The Best of 2015

It’s finally spring and we’ve settled comfortably in 2015’s controversies and think pieces, its soundtrack and landscape, its must-sees and many of its premieres and releases. But never fear: There ...

It’s finally spring and we’ve settled comfortably in 2015’s controversies and think pieces, its soundtrack and landscape, its must-sees and many of its premieres and releases. But never fear: There is still so much to live through the year for. Here’s some of the best of what’s come and what still awaits us.

<i>TheeSatisfaction</i>. Photograph courtesy of Blaine Ewig / Flickr

TheeSatisfaction. Photograph courtesy of Blaine Ewig / Flickr

Nate Marshall’s Wild Hundreds

Marshall’s debut poetry collection, dropping this fall with University of Pittsburgh Press, is everything good about post-‘90s intersections between poetry and hip-hop. Straddling the rap game and the poetry game, Marshall’s poems are sensitive and authentic reflections on Black masculinity, race, violence, love, class, youth and power. Love letters to his hometown of Chicago, these poems are generous with their tenderness and energy. Wild Hundreds is a coming-of-age story we haven’t yet heard in the landscape of contemporary poetry, and one we desperately need. “Each kid that’s killed, one less mouth to free lunch / a fiscal coup. Welcome to where we from,” writes Marshall in “out south,” and later, in “repetition & repetition &,” he reminds us that this story isn’t new, or simple, or singular in its beauty and grief: “we are a pattern / amnesia & shame again … ours is a long love song.”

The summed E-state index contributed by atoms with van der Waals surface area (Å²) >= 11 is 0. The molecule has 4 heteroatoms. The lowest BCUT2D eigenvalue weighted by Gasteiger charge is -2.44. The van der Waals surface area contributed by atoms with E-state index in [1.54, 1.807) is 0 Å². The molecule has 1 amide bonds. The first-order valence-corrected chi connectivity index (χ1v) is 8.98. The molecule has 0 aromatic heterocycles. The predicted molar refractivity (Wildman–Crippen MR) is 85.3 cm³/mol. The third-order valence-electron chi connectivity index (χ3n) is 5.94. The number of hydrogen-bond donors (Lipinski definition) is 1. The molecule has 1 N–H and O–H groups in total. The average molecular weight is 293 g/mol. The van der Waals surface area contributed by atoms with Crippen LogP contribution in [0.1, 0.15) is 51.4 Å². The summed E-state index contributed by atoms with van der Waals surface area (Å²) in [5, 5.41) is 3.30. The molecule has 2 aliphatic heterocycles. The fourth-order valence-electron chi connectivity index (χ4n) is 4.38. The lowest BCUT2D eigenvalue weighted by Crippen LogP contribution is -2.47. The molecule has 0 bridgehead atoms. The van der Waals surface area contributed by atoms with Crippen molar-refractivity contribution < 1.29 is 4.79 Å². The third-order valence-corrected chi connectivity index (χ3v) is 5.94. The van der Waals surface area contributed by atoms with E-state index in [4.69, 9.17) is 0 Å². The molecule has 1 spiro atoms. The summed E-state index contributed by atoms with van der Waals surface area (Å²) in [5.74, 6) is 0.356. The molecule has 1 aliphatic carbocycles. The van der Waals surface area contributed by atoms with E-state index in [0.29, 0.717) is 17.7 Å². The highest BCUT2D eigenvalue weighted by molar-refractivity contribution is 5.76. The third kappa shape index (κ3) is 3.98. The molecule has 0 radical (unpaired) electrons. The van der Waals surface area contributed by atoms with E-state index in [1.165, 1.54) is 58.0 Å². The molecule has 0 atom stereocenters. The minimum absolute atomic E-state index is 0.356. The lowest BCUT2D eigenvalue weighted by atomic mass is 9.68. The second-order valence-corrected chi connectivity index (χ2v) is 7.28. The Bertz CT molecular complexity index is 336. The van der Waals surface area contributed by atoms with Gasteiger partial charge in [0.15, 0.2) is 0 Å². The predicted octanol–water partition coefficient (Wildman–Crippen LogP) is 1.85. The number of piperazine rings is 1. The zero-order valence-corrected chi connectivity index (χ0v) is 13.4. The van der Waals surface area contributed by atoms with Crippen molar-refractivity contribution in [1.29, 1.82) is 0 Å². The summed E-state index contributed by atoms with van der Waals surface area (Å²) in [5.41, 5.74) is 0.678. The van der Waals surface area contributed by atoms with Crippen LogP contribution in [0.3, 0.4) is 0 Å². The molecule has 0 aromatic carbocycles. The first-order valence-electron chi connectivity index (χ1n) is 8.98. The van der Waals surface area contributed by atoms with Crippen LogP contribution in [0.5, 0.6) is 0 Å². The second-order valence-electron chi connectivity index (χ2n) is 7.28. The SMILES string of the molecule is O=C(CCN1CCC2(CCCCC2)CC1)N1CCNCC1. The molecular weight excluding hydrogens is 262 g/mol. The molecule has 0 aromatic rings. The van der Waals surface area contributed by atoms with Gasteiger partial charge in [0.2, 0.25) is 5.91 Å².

The last season of Mad Men

Mad Men’s been complex, smart, layered, and striking since its first season. I’ve been waiting for the final season since … the last season of the final season.



Whatever Beyoncé does this year, it will be worthy of sweatshirt trends, vocabulary additions, and too much news coverage.

<i>Beyoncé in Tour </i> / Wikimedia Commons

Beyoncé in Tour / Wikimedia Commons

Matthew Rohrer’s Surrounded by Friends

The prolific poet’s eighth collection, due in April from Wave Books, promises collaborations with friends and fellow writers both past and present, and I can’t wait to see how Rohrer’s influences and peers have shaped his new work. I asked Rohrer about the book’s genesis, and he wrote: “Surrounded by Friends started out like my other books of poems, just a bunch of poems, but then I quickly realized that I was returning, over and over, to real and dead and literary friends. It’s a tribute album. It’s filled with references and shout-outs and the last sections are collaborations with long-dead poets, like Bashō and Hafiz. The very last words in the book are from Big Star: ‘thank you, friends.’”

Rohrer’s books never disappoint me. They’re full of personality and thoughtfulness, and their language is fresh, sharp, and funny. Reading his books feels like sitting in a park with a friend, sometimes talking about deep dark emotions, sometimes recalling old stories, sometimes telling jokes or pointing at clouds or just being quiet.